logrotate [man page] - rotates, compresses, and mails system logs
logrotate [-dv] [--force] [-s|--state statefile] config_file ..
logrotate is a handy tool for system administrators who wish to take the /var/log directory under their control. The logrotate command is called daily by the cron scheduler and it reads the following files:
Let's say that we are running a service called "linuxserver" that is creating logfiles called "linux.log" within the /var/log/linuxserver directory. To include "linuxserver" log files in the log rotation we need to first create a logrotate configuration file and then copy it into the /etc/logrotate.d directory.
create 660 linuxuser linuxuser }
This config file will run daily, create maximum 7 archives owned by linuxuser and linuxuser group with 660 permissions, compress all logs and exclude only yesterdays and empty log files. Here are some selected logrotate configuration keywords. For complete guide see [[manpage_logrotate | man page]]:
|daily||Log files are rotated every day.|
|weekly||Log files are rotated if the current weekday is less than the weekday of the last rotation or if more than a week has passed since the last rotation. This is normally the same as rotating logs on the first day of the week, but if logrotate is not being run every night a log rotation will happen at the first valid opportunity.|
|monthly||Log files are rotated the first time logrotate is run in a month (this is normally on the first day of the month).|
|notifempty||Do not rotate the log if it is empty (this overrides the ifempty option).|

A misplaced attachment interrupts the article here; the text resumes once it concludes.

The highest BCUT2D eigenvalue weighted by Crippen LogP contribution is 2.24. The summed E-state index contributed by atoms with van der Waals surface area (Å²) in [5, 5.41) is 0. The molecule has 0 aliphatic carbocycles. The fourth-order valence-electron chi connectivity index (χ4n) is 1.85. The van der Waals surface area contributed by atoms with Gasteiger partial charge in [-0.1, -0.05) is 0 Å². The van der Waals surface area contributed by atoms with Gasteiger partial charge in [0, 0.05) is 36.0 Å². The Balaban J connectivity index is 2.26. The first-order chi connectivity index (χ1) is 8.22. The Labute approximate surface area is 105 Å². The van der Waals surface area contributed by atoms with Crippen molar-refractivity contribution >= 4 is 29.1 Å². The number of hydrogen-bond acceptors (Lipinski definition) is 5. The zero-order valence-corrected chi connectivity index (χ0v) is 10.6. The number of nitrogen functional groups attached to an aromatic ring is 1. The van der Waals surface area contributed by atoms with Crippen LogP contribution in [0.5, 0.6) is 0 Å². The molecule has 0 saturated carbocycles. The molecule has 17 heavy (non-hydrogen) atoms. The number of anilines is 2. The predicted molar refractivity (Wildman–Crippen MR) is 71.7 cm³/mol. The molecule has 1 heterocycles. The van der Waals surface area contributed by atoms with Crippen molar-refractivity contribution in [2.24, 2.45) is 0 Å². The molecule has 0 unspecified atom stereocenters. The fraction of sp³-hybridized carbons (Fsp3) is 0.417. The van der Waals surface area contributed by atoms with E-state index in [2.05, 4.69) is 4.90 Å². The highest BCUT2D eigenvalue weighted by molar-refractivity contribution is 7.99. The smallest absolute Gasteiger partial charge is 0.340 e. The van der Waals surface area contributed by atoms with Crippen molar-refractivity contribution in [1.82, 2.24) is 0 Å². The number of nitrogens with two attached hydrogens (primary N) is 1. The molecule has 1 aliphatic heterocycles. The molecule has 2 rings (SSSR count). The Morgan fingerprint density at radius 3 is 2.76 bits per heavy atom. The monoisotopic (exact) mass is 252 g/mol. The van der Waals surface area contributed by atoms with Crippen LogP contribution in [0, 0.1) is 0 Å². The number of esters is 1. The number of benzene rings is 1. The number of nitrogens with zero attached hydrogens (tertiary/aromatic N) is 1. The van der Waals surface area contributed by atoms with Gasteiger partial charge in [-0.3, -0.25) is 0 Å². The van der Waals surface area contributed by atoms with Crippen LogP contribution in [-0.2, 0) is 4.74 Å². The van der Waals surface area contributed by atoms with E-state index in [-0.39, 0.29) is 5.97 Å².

|nocompress||Old versions of log files are not compressed.|
|delaycompress||Postpone compression of the previous log file to the next rotation cycle. This only has effect when used in combination with compress. It can be used when some program cannot be told to close its logfile and thus might continue writing to the previous log file for some time.|
|compress||Old versions of log files are compressed with gzip by default.|
|mail address||When a log is rotated out of existence, it is mailed to address. If no mail should be generated by a particular log, the nomail directive may be used.|
|missingok||If the log file is missing, go on to the next one without issuing an error message.|
Once config file is ready just simply copy it into logrotate directory and change owner and permissions:
cp linuxserver /etc/logrotate.d/
chmod 644 /etc/logrotate.d/linuxserver
chown root.root /etc/logrotate.d/linuxserver
Finally, you can experiment with the log rotation (outside of the usual cron job) by forcing an execution of the logrotate in the absence of any log files to rotate.
logrotate -f /etc/logrotate.d/linuxserver